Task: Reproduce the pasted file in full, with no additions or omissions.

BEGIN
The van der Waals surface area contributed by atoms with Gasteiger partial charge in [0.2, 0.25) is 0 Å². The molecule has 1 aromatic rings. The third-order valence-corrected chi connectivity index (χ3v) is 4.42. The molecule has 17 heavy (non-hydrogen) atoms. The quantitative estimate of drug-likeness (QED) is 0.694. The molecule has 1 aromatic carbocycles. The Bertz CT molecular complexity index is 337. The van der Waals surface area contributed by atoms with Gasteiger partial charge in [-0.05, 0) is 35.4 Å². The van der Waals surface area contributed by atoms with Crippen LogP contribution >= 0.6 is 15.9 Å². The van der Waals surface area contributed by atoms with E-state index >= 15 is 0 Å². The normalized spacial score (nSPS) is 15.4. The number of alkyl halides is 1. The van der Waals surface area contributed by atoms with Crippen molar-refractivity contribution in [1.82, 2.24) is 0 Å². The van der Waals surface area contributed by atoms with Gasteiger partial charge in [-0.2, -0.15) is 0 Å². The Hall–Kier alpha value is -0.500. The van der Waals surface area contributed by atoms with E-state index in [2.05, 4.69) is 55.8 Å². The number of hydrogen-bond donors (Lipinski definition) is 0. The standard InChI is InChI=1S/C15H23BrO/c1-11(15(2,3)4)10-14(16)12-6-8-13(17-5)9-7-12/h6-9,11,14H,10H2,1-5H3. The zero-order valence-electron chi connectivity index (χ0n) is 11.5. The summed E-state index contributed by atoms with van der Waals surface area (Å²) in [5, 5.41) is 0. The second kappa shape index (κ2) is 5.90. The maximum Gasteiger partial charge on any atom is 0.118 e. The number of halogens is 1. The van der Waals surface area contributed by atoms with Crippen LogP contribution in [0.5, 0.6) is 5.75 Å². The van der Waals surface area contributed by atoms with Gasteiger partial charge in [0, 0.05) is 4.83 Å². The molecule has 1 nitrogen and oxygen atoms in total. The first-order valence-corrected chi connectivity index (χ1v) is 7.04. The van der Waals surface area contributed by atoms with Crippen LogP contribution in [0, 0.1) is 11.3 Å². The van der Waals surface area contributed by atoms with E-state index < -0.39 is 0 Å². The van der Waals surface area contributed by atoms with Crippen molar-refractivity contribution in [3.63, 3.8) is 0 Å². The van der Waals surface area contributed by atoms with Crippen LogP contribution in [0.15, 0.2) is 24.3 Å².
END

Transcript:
The van der Waals surface area contributed by atoms with Gasteiger partial charge in [0.2, 0.25) is 0 Å². The molecule has 1 aromatic rings. The third-order valence-corrected chi connectivity index (χ3v) is 4.42. The molecule has 17 heavy (non-hydrogen) atoms. The quantitative estimate of drug-likeness (QED) is 0.694. The molecule has 1 aromatic carbocycles. The Bertz CT molecular complexity index is 337. The van der Waals surface area contributed by atoms with Gasteiger partial charge in [-0.05, 0) is 35.4 Å². The van der Waals surface area contributed by atoms with Crippen LogP contribution >= 0.6 is 15.9 Å². The van der Waals surface area contributed by atoms with E-state index >= 15 is 0 Å². The normalized spacial score (nSPS) is 15.4. The number of alkyl halides is 1. The van der Waals surface area contributed by atoms with Crippen molar-refractivity contribution in [1.82, 2.24) is 0 Å². The van der Waals surface area contributed by atoms with Gasteiger partial charge in [-0.2, -0.15) is 0 Å². The Hall–Kier alpha value is -0.500. The van der Waals surface area contributed by atoms with E-state index in [2.05, 4.69) is 55.8 Å². The number of hydrogen-bond donors (Lipinski definition) is 0. The standard InChI is InChI=1S/C15H23BrO/c1-11(15(2,3)4)10-14(16)12-6-8-13(17-5)9-7-12/h6-9,11,14H,10H2,1-5H3. The zero-order valence-electron chi connectivity index (χ0n) is 11.5. The summed E-state index contributed by atoms with van der Waals surface area (Å²) in [5, 5.41) is 0. The second kappa shape index (κ2) is 5.90. The maximum Gasteiger partial charge on any atom is 0.118 e. The number of halogens is 1. The van der Waals surface area contributed by atoms with Crippen LogP contribution in [0.5, 0.6) is 5.75 Å². The van der Waals surface area contributed by atoms with Gasteiger partial charge in [0, 0.05) is 4.83 Å². The molecule has 1 nitrogen and oxygen atoms in total. The first-order valence-corrected chi connectivity index (χ1v) is 7.04. The van der Waals surface area contributed by atoms with Crippen LogP contribution in [0, 0.1) is 11.3 Å². The van der Waals surface area contributed by atoms with E-state index < -0.39 is 0 Å². The van der Waals surface area contributed by atoms with Crippen molar-refractivity contribution in [3.63, 3.8) is 0 Å². The van der Waals surface area contributed by atoms with Crippen LogP contribution in [0.15, 0.2) is 24.3 Å².